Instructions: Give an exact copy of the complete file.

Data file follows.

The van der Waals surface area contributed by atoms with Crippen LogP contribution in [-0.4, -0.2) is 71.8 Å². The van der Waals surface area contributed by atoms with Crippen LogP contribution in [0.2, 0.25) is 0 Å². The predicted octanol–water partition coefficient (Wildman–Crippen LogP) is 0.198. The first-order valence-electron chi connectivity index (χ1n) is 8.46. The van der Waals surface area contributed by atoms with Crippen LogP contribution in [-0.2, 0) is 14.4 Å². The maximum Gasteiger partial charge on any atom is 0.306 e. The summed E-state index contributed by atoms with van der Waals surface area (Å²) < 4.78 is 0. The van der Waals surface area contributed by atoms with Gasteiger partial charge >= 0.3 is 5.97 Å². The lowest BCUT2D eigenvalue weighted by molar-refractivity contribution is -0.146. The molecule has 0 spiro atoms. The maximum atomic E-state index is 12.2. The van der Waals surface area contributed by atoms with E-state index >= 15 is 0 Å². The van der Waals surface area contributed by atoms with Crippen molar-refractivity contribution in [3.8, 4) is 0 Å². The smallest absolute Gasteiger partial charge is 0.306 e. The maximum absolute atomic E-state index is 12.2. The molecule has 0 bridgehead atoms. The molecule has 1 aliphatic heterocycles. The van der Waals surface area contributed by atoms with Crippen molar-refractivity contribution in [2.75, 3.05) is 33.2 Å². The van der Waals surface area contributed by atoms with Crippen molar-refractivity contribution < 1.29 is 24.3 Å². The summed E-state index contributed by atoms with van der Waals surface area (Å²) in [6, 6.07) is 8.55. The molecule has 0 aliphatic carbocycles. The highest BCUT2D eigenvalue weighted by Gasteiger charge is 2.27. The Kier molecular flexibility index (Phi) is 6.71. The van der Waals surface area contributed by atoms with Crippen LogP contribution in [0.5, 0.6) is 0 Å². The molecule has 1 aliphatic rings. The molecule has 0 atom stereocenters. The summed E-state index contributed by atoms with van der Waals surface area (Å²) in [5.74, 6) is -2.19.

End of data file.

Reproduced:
The van der Waals surface area contributed by atoms with Crippen LogP contribution in [-0.4, -0.2) is 71.8 Å². The van der Waals surface area contributed by atoms with Crippen LogP contribution in [0.2, 0.25) is 0 Å². The predicted octanol–water partition coefficient (Wildman–Crippen LogP) is 0.198. The first-order valence-electron chi connectivity index (χ1n) is 8.46. The van der Waals surface area contributed by atoms with Crippen LogP contribution in [-0.2, 0) is 14.4 Å². The maximum Gasteiger partial charge on any atom is 0.306 e. The summed E-state index contributed by atoms with van der Waals surface area (Å²) < 4.78 is 0. The van der Waals surface area contributed by atoms with Gasteiger partial charge >= 0.3 is 5.97 Å². The lowest BCUT2D eigenvalue weighted by molar-refractivity contribution is -0.146. The molecule has 0 spiro atoms. The maximum atomic E-state index is 12.2. The van der Waals surface area contributed by atoms with E-state index >= 15 is 0 Å². The van der Waals surface area contributed by atoms with Crippen molar-refractivity contribution in [3.8, 4) is 0 Å². The smallest absolute Gasteiger partial charge is 0.306 e. The maximum absolute atomic E-state index is 12.2. The molecule has 0 bridgehead atoms. The molecule has 1 aliphatic heterocycles. The van der Waals surface area contributed by atoms with Crippen molar-refractivity contribution in [2.75, 3.05) is 33.2 Å². The van der Waals surface area contributed by atoms with Crippen molar-refractivity contribution < 1.29 is 24.3 Å². The summed E-state index contributed by atoms with van der Waals surface area (Å²) in [6, 6.07) is 8.55. The molecule has 0 aliphatic carbocycles. The highest BCUT2D eigenvalue weighted by Gasteiger charge is 2.27. The Kier molecular flexibility index (Phi) is 6.71. The van der Waals surface area contributed by atoms with Crippen LogP contribution in [0.5, 0.6) is 0 Å². The molecule has 1 aliphatic rings. The molecule has 0 atom stereocenters. The summed E-state index contributed by atoms with van der Waals surface area (Å²) in [5.74, 6) is -2.19.